Letters from the issue of March 3, 2011

Crime and Punishment

No second chance: You claim in your article about the Haitian criminals being deported that Wildrick Guerrier, who died, possibly of cholera, after he was sent home, was an innocent man ("Death by Deportation," Chuck Strouse, February 24). This man was a multiple felon that still chose to break the law after being given probation. How many chances should a person be given? When he took probation, the judge told him that doing so could lead to his deportation and he chose to violate by leaving the house when he was not supposed to, having a knife that he was not permitted to have, and being in possession of a gun. That sounds like someone that should have been deported sooner. His death is unfortunate, but if he stayed in the U.S. he may have murdered an actual "innocent" person. Now that would have been tragic. Why does a "soft-spoken, nice guy who would not attack or hurt someone" need all those weapons for? Maybe to fight off the police the next time they try and pull him over while transporting cocaine.

Sean Ballesteros

Born in the USA: Guerrier kicked a cop in the nuts? Did I read that right ? I don't think I would do that, and I'm white, here legally, and a fourth generation American.


No exceptions: I feel bad for the Haitian community, but the writer should write about the whole deportation process. It is the same for Central Americans and everybody else, and they have been doing it the same way for years. How come now it is only not fair for Haitians? This guy had a criminal record, so what makes him exempt from the law?


Death behind bars: The real issue I have is that when they get deported they end up in Haitian jails. I know a couple of deportees who are successful business people in Haiti, but I suppose if you were unproductive in the U.S., then you're probably going to be worse off in Haiti. So going to Haiti itself is not a death sentence, but ending up in a Haitian jail may be.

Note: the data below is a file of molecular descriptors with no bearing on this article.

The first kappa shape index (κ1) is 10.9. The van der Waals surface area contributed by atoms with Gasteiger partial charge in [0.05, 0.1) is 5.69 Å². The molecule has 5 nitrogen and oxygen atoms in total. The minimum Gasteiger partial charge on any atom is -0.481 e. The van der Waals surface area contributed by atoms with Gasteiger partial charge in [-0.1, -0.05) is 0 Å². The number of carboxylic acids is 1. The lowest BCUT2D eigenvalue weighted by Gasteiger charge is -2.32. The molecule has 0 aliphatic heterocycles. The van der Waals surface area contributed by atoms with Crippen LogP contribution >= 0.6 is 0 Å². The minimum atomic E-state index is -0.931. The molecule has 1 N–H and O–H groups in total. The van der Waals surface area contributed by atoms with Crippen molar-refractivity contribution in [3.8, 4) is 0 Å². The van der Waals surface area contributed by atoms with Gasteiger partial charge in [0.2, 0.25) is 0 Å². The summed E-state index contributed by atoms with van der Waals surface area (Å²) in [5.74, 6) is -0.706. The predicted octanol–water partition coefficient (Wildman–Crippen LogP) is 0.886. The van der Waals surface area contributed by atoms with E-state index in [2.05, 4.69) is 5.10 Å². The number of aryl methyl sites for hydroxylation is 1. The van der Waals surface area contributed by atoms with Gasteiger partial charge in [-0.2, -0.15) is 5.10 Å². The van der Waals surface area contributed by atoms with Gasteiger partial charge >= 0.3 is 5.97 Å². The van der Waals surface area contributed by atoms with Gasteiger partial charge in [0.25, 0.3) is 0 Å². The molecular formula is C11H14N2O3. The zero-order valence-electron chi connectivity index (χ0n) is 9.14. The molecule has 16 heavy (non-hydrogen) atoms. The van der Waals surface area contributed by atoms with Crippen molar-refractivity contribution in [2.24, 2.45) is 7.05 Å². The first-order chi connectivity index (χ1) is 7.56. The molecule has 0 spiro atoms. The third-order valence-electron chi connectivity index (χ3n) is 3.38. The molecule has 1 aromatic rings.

Send them home: The law is clear, foreign nationals who commit felonies must be deported. Why should we shelter Haiti's criminals?


Think again: We don't deport Cubans who have committed felonies. Do you ever wonder why?


Dread Scott

Foot-in-mouth disease: Thanks, Mr. Campbell. Loved your column about Governor Rick Scott assuming all blacks were once poor and from the projects ("Luke's Gospel," Luther Campbell, February 24). Once again, Scott really "put his foot on his mouth."


True stereotype: Rick Scott spoke the truth, and I can't fault him for that. Most of those blacks were from the projects, low income, etc. So why get so defensive. He wasn't putting anyone down.


Black like me: Rick Scott was talking to a group of black professionals who most likely didn't grow up in poverty. A lot of black people have never seen the projects, and I am one of them.

Janee Blackwell

Wake up: Rick Scott eventually will irreversibly damage the future of Florida. He is making himself rich at the sacrifice of the people who live here, including the dummies who voted for him. He uses deceptive tactics to fool the public to get what he wants and afterward laughs his way all the way to the bank.


Fishy Service

Disappointed: Who's minding the kitchen at the Rickenbacker Fish Company Restaurant ("The Fish Is for the Dogs," Lee Klein, February 24)? It's a shame to have this nice-looking restaurant with subpar service and food preparation. Quite frankly, when I read their menu on their website, I was somewhat disappointed because I thought it sounded like something from the late '70s or early '80s. I worked at the original Horatio's (the building they are in) when it opened in December 1985 and was excited that someone was going to go in and remodel and institute a new menu. Training is the most important part of cooking; consistency is key! As a former chef, I always told applicants that I was interviewing, "If you're here to work your 8 hours (clock punchers) and leave, don't bother applying. I want someone who has a passion for food!" It sounds as if they'd better find a chef who has stricter standards in the kitchen. In my book, you're only as good as your last plate to leave the line... My friends and I have been long-long time residents of this area, so we have fully informed as many people as we could about this place and hope its stay will be short lived. Thanks for your truthfulness.

Victor Glaser